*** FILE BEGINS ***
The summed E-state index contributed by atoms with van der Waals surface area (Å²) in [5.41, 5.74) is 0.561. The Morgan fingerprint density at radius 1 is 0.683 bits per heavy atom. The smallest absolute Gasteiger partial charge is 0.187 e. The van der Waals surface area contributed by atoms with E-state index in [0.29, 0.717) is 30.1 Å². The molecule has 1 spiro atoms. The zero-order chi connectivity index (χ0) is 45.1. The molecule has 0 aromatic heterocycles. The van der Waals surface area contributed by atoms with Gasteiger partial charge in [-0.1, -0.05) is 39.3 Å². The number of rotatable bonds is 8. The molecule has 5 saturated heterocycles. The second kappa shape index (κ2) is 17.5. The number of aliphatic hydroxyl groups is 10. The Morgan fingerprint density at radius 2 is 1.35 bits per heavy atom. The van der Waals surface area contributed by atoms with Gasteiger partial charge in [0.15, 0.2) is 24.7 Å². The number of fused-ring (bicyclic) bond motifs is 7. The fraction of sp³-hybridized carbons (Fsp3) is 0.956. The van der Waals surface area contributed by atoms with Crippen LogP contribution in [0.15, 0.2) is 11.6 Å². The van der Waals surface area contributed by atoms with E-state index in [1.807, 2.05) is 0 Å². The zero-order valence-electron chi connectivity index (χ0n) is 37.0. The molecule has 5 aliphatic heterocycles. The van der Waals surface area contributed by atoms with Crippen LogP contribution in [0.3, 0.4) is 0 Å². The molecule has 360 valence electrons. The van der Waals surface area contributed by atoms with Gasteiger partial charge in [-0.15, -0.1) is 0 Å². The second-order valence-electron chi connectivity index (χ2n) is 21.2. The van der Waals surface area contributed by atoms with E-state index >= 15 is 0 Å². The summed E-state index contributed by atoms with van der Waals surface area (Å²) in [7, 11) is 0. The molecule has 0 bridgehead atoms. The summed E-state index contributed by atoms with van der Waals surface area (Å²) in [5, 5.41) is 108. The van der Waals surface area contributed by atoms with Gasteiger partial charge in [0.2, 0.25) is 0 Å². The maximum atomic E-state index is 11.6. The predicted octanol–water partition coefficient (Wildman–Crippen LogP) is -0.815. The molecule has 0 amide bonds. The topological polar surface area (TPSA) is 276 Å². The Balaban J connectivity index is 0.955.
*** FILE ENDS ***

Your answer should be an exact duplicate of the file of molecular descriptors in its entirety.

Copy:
The summed E-state index contributed by atoms with van der Waals surface area (Å²) in [5.41, 5.74) is 0.561. The Morgan fingerprint density at radius 1 is 0.683 bits per heavy atom. The smallest absolute Gasteiger partial charge is 0.187 e. The van der Waals surface area contributed by atoms with E-state index in [0.29, 0.717) is 30.1 Å². The molecule has 1 spiro atoms. The zero-order chi connectivity index (χ0) is 45.1. The molecule has 0 aromatic heterocycles. The van der Waals surface area contributed by atoms with Gasteiger partial charge in [-0.1, -0.05) is 39.3 Å². The number of rotatable bonds is 8. The molecule has 5 saturated heterocycles. The second kappa shape index (κ2) is 17.5. The number of aliphatic hydroxyl groups is 10. The Morgan fingerprint density at radius 2 is 1.35 bits per heavy atom. The van der Waals surface area contributed by atoms with Gasteiger partial charge in [0.15, 0.2) is 24.7 Å². The number of fused-ring (bicyclic) bond motifs is 7. The fraction of sp³-hybridized carbons (Fsp3) is 0.956. The van der Waals surface area contributed by atoms with Crippen LogP contribution in [0.15, 0.2) is 11.6 Å². The van der Waals surface area contributed by atoms with E-state index in [1.807, 2.05) is 0 Å². The zero-order valence-electron chi connectivity index (χ0n) is 37.0. The molecule has 5 aliphatic heterocycles. The van der Waals surface area contributed by atoms with Crippen LogP contribution in [0.3, 0.4) is 0 Å². The molecule has 360 valence electrons. The van der Waals surface area contributed by atoms with Gasteiger partial charge in [-0.15, -0.1) is 0 Å². The second-order valence-electron chi connectivity index (χ2n) is 21.2. The van der Waals surface area contributed by atoms with E-state index >= 15 is 0 Å². The summed E-state index contributed by atoms with van der Waals surface area (Å²) in [7, 11) is 0. The molecule has 0 bridgehead atoms. The summed E-state index contributed by atoms with van der Waals surface area (Å²) in [5, 5.41) is 108. The van der Waals surface area contributed by atoms with Gasteiger partial charge in [0.2, 0.25) is 0 Å². The maximum atomic E-state index is 11.6. The predicted octanol–water partition coefficient (Wildman–Crippen LogP) is -0.815. The molecule has 0 amide bonds. The topological polar surface area (TPSA) is 276 Å². The Balaban J connectivity index is 0.955.